Do you think I am just preaching to the choir sitting out here in your robes? Nah. I am talking-to myself as well as to everybody here.I need to remember the Jacob story and the ladder and the angels and what Jacob said when  he woke up and rubbed his eyes. I am trying to remember those words: “Surely the Lord is in this place and I knew it not.” You look around you at some of these empty pews and someone thinks: Why can’t we be more like Newspring? Or maybe a little like Joel Osteen’s outfit in Texas. And we put our musings down beside the book which says: “It happens right here. Right chere. If it happens at all.”

Let me end with a story. You may not know the name of Brewster Higley. He lived in the 1800’s and was a Doctor. He married Maria and a year later they had a little boy who died when  he was just a few days old. The next year an epidemic swept through their town and his wife, Maria died. A year later the Doctor married Eleanor Page who bore a son they called, Brewster Highly, 7th. But Eleanor died soon after the baby was born. But Highley married a third time to Catherine Livingston. And they had two children a girl and a boy. But his wife met with an injury that took her life and he was left with the children. He needed someone to help him raise the children so he married a widow, Mercy McPherson. But it was a stormy marriage and in desperation he left his children with relatives and secretly fled one night and struck out for Kansas. A month later he married Sarah Clemens and they moved to a cabin 14 miles from Smith County in 1871. He loved it there. After marriages and grief piled on top of grief moving, always moving from place to place, he finally at long last found his home. And it was good! And one day he sat down and expressed his feelings with these words:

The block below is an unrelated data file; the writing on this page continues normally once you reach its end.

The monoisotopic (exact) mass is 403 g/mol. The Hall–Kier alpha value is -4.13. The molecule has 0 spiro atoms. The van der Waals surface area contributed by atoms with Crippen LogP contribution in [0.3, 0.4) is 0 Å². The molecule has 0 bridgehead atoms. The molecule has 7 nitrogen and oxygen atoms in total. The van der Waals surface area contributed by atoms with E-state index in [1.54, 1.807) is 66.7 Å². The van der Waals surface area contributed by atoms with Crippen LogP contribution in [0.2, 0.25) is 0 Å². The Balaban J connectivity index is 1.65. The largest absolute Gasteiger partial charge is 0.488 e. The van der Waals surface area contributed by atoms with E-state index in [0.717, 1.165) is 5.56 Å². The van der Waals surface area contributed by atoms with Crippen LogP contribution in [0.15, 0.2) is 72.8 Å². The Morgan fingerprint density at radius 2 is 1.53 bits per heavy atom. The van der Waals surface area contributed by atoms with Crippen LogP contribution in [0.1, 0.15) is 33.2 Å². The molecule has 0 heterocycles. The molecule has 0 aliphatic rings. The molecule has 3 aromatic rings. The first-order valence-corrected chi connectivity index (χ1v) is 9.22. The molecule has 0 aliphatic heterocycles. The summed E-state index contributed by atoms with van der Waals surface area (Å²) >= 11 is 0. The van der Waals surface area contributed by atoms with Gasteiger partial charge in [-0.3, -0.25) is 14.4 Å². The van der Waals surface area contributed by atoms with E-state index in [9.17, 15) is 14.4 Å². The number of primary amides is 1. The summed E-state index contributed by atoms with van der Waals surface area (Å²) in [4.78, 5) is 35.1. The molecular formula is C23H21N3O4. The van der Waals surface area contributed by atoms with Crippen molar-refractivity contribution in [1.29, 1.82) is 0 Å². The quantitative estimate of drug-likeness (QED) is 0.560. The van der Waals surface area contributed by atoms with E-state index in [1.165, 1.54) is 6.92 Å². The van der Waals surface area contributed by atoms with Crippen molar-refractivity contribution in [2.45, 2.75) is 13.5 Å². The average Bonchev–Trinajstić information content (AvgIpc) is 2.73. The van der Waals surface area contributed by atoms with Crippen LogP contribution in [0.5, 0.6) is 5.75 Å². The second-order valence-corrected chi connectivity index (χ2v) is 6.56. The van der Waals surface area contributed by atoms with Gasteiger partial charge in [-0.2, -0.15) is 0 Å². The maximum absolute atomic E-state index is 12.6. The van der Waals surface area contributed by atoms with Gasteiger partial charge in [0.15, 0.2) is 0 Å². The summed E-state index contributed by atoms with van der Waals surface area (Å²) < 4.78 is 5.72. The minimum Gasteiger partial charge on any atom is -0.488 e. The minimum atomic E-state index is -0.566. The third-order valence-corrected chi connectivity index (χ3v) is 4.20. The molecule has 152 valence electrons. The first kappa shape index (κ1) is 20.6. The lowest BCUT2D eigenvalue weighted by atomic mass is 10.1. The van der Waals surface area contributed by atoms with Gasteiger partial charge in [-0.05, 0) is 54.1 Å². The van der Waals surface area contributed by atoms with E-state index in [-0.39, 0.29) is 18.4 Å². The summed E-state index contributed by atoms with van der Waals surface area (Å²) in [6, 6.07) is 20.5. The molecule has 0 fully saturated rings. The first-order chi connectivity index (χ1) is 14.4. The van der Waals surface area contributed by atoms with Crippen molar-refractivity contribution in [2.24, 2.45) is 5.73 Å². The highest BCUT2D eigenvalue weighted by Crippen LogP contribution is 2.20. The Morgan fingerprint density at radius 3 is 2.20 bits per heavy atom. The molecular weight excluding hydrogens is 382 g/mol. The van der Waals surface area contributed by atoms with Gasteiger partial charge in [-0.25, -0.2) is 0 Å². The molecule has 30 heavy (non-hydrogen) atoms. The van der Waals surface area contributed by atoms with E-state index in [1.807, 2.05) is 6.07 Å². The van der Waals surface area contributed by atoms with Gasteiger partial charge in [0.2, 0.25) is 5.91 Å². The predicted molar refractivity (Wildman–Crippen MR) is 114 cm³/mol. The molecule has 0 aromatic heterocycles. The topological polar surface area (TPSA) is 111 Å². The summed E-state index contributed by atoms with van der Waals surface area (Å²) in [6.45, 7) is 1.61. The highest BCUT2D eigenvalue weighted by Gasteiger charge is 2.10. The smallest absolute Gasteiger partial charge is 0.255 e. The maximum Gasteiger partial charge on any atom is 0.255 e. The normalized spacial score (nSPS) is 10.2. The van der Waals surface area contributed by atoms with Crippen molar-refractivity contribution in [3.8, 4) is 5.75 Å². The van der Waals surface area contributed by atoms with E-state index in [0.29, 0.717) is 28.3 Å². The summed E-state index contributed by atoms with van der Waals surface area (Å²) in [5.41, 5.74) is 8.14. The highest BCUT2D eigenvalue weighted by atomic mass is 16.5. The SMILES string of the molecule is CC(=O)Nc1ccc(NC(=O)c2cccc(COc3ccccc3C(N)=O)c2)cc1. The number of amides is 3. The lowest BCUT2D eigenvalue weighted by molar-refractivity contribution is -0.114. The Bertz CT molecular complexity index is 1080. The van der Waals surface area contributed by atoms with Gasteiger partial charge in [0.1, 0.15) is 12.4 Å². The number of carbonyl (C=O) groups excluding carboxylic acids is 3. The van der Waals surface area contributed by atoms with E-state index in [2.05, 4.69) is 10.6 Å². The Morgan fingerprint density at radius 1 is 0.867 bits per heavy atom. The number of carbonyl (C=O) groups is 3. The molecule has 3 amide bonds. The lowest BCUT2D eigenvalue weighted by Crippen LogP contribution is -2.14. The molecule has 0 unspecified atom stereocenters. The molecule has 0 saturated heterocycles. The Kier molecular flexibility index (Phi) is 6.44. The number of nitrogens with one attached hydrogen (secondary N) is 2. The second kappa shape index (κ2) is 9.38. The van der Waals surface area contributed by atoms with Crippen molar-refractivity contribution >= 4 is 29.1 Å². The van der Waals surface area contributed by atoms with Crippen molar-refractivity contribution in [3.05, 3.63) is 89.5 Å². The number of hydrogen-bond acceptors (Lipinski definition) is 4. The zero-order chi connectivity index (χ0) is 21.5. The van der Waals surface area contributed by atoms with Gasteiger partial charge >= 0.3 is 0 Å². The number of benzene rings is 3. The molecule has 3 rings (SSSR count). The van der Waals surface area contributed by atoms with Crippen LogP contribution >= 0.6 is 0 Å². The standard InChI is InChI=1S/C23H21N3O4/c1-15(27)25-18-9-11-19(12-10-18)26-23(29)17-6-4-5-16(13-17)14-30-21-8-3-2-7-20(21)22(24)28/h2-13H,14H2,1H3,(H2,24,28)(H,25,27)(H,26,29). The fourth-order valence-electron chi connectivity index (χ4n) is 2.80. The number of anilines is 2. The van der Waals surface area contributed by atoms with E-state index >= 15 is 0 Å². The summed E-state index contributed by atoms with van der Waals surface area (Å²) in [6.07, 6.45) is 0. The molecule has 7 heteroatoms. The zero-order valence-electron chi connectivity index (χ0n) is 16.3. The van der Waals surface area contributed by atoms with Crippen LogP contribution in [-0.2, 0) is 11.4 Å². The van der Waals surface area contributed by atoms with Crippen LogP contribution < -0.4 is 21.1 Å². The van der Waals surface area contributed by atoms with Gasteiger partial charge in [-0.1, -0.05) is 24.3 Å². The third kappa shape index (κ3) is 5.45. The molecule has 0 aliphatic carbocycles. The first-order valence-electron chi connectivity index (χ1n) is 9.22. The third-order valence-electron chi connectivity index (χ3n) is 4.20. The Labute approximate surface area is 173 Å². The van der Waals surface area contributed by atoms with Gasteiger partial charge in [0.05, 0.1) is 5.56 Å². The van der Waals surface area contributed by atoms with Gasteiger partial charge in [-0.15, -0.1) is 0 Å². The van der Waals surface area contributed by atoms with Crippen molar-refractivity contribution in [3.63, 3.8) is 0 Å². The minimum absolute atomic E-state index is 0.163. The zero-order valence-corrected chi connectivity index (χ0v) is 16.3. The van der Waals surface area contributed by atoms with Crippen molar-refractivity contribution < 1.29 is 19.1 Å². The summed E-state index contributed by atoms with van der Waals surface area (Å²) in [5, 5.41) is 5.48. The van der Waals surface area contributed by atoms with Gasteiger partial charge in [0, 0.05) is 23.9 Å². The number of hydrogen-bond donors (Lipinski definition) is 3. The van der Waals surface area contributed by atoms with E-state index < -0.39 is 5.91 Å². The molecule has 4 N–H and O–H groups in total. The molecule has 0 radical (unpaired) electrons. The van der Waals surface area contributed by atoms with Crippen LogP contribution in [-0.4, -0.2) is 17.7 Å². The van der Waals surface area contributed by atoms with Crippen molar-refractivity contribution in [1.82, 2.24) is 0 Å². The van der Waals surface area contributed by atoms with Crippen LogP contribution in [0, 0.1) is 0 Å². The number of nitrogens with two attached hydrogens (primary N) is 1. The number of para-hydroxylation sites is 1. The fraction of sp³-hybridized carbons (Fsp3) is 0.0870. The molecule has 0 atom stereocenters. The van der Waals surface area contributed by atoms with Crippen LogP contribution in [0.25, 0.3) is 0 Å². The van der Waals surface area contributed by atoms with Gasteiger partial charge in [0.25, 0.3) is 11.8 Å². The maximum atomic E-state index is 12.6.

“Oh, give me a home,
Where the buffalo roam, 
And the deer and the antelope play,
Where never is heard a discouraging word, 
And the sky is not clouded all day.”

Brewster Highly finally found his place. And his words are known everywhere. Franklin Roosevelt said :”Home on the Range” was his favorite song.

But it expresses the hope and dream of us all. We all look for such a place. But what Jacob learned and Moses learned and so many others have discovered.. It doesn’t matter where you are. “Surely the Lord is in this place and we knew it not.” So let’s leave here with our eyes wide open for what God has to say to all of us right where we are.

The place where we stand is holy ground. Somebody said that the grass is greener where you water it. So folks, let's get out our hoses.

photo by E. makpaob / flickr

(This sermon was preached at the Pendleton Presbyterian Church, Pendleton, SC August 6, 2017)

--Roger Lovette /

Thursday, August 3, 2017

Evangelicals--Remember: "Pass by on the Other Side"?

collage by Gabby-Facciani / flickr
(She writes: "On one side of my collage, I put pictures of homeless people living in poverty. On the opposite side, I put pictures of rich people and very expensive things rich people can buy.I sometimes think it is ridiculous how much some people have and others so little.")

I have been amazed at the horde of Evangelicals that have fallen into line with Donald Trump. I almost wrote love. Jerry Falwell, Jr. has said Trump is our dream come true. Huh? Not only do I decry many of the President's policies: immigration, assault on our National parks, climate change--and his continual lies. George Washington is definitely not in the White House. President Trump will say something and deny that he said it or smother his words with semantics. 

I think the Evangelical embrace of Mr. Trump  is flat-out heresy. Ethics seem to have  
Evangelicals at White House